Google Pushes Video Ad Units Wrapped Around YouTube Videos to Its Adsense Members: What's It All Mean Then?
The first sentence of the third paragraph of a New York Times story covering Google’s launch of video ad units to its Adsense members that include YouTube videos says it all: “The service, which represents the first major combination of a Google product with YouTube, will give video creators wide distribution beyond YouTube via Googleâ€™s network, known as AdSense.”
We also know that Google will share revenue from the ads with web publishers and video content creators. So beyond that, what does it all mean?
Mathew Ingram frames the big picture question: “Whether this is a breakthrough use of YouTube as an advertising platform, or a lame scramble by Google to justify the billions it spent for the video-sharing site, depends on who you believe.”
Andy Beal provides some detail on video content providers that will be launched with the program, such as TV Guide Broadband and lonelygirl15.
A significant question will surely be whether or not Google/YouTube can provide compelling video content that a) web publishers will be willing to run on their sites and b) whether said content will be interesting enough for audiences to sit through to make money for three parties: web publishers, video content creators, and Google/YouTube.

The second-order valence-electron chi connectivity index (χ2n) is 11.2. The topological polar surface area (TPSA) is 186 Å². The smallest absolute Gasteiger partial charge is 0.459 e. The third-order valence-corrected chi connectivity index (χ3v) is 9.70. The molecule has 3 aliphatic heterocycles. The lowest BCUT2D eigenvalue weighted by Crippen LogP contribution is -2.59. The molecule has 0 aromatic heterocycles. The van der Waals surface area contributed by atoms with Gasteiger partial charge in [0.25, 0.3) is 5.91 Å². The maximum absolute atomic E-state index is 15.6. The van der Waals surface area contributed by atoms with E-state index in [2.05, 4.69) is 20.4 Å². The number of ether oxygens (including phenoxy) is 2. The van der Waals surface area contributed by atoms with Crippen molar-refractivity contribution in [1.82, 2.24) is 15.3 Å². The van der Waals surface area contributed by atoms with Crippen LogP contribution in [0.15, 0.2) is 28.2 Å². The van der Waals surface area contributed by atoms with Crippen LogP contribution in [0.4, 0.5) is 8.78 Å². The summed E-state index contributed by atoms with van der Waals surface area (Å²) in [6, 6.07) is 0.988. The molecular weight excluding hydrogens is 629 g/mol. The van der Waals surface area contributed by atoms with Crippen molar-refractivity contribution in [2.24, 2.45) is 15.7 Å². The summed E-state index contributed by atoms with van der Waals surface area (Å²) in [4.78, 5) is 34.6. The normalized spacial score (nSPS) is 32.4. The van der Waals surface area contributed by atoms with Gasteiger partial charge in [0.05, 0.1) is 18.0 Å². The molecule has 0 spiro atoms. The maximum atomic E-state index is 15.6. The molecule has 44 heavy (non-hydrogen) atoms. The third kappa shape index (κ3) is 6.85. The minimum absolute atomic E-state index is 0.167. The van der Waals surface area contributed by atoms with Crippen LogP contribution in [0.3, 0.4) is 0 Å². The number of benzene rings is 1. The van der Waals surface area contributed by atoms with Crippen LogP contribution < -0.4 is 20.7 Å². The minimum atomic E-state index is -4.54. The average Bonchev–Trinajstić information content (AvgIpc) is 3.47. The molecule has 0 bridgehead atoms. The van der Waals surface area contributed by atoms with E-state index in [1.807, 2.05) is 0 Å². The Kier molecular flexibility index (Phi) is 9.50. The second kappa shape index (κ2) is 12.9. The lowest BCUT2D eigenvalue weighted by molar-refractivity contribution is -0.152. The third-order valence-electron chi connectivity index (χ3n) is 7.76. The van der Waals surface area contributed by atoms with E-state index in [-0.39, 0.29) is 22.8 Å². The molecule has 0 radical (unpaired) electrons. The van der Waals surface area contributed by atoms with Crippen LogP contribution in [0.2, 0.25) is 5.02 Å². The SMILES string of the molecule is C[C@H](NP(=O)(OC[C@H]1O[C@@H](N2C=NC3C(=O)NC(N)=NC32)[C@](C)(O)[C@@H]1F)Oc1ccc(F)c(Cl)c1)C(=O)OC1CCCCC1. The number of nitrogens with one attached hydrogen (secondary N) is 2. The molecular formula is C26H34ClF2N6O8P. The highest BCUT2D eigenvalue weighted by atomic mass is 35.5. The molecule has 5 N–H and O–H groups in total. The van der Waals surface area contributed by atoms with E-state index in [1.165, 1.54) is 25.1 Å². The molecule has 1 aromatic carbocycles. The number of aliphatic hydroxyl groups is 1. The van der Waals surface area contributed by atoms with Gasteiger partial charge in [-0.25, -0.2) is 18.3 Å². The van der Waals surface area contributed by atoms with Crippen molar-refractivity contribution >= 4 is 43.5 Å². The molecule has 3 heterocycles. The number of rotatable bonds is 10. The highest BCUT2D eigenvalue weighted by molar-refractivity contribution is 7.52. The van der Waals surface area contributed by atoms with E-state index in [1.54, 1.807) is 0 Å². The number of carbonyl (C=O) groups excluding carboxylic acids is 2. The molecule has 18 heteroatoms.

A bunch of websites, including Lost Remote, are quoting Brightcove’s CEO as saying that getting high traffic sites to run “arbitrary content” is a difficult proposition. Which may well be true, but something tells me that Google will have more success at this than Brightcove.
Overall, I see this as an interesting experiment and strategy, but whether or not it will be successful remains to be seen. It’s certainly a side-run around the big question stemming from Google’s purchase of YouTube: how will they make money on a massively popular video site fueled by user contributed video content? We’re starting to see the answer: carefully selected commercial and “amateur” video will have some form of advertising, some of which will run on YouTube, and now we see that some will run on websites that already are part of the Google Adsense program.
Which is one of the places where Google makes real money.